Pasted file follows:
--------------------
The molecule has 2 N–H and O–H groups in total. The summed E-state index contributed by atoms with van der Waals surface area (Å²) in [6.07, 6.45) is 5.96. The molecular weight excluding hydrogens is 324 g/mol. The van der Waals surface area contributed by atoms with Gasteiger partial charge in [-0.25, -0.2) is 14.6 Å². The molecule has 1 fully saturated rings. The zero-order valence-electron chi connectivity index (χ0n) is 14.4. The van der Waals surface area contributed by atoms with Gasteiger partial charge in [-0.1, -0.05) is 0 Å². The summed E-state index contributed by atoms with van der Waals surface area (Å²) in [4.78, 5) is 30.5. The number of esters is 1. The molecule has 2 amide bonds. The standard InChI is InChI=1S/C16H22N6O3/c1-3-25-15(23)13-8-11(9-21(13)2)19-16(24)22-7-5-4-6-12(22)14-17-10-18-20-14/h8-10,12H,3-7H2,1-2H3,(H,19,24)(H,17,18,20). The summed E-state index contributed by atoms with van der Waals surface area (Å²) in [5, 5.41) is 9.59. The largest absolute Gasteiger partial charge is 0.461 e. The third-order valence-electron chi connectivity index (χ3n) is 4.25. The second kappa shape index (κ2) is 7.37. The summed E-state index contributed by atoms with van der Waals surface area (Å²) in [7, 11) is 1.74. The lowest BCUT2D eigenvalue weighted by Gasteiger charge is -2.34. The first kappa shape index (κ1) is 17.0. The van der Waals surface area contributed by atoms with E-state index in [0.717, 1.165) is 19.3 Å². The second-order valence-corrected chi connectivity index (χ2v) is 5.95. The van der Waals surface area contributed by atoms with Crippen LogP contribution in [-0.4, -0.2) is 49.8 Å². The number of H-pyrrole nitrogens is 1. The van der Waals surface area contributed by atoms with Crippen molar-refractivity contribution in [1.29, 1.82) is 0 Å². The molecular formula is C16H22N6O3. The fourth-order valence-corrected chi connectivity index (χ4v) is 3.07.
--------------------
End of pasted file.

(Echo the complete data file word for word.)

The molecule has 2 N–H and O–H groups in total. The summed E-state index contributed by atoms with van der Waals surface area (Å²) in [6.07, 6.45) is 5.96. The molecular weight excluding hydrogens is 324 g/mol. The van der Waals surface area contributed by atoms with Gasteiger partial charge in [-0.25, -0.2) is 14.6 Å². The molecule has 1 fully saturated rings. The zero-order valence-electron chi connectivity index (χ0n) is 14.4. The van der Waals surface area contributed by atoms with Gasteiger partial charge in [-0.1, -0.05) is 0 Å². The summed E-state index contributed by atoms with van der Waals surface area (Å²) in [4.78, 5) is 30.5. The number of esters is 1. The molecule has 2 amide bonds. The standard InChI is InChI=1S/C16H22N6O3/c1-3-25-15(23)13-8-11(9-21(13)2)19-16(24)22-7-5-4-6-12(22)14-17-10-18-20-14/h8-10,12H,3-7H2,1-2H3,(H,19,24)(H,17,18,20). The summed E-state index contributed by atoms with van der Waals surface area (Å²) in [5, 5.41) is 9.59. The largest absolute Gasteiger partial charge is 0.461 e. The third-order valence-electron chi connectivity index (χ3n) is 4.25. The second kappa shape index (κ2) is 7.37. The summed E-state index contributed by atoms with van der Waals surface area (Å²) in [7, 11) is 1.74. The lowest BCUT2D eigenvalue weighted by Gasteiger charge is -2.34. The first kappa shape index (κ1) is 17.0. The van der Waals surface area contributed by atoms with E-state index in [0.717, 1.165) is 19.3 Å². The second-order valence-corrected chi connectivity index (χ2v) is 5.95. The van der Waals surface area contributed by atoms with Crippen LogP contribution in [-0.4, -0.2) is 49.8 Å². The number of H-pyrrole nitrogens is 1. The van der Waals surface area contributed by atoms with Crippen molar-refractivity contribution in [1.29, 1.82) is 0 Å². The molecular formula is C16H22N6O3. The fourth-order valence-corrected chi connectivity index (χ4v) is 3.07.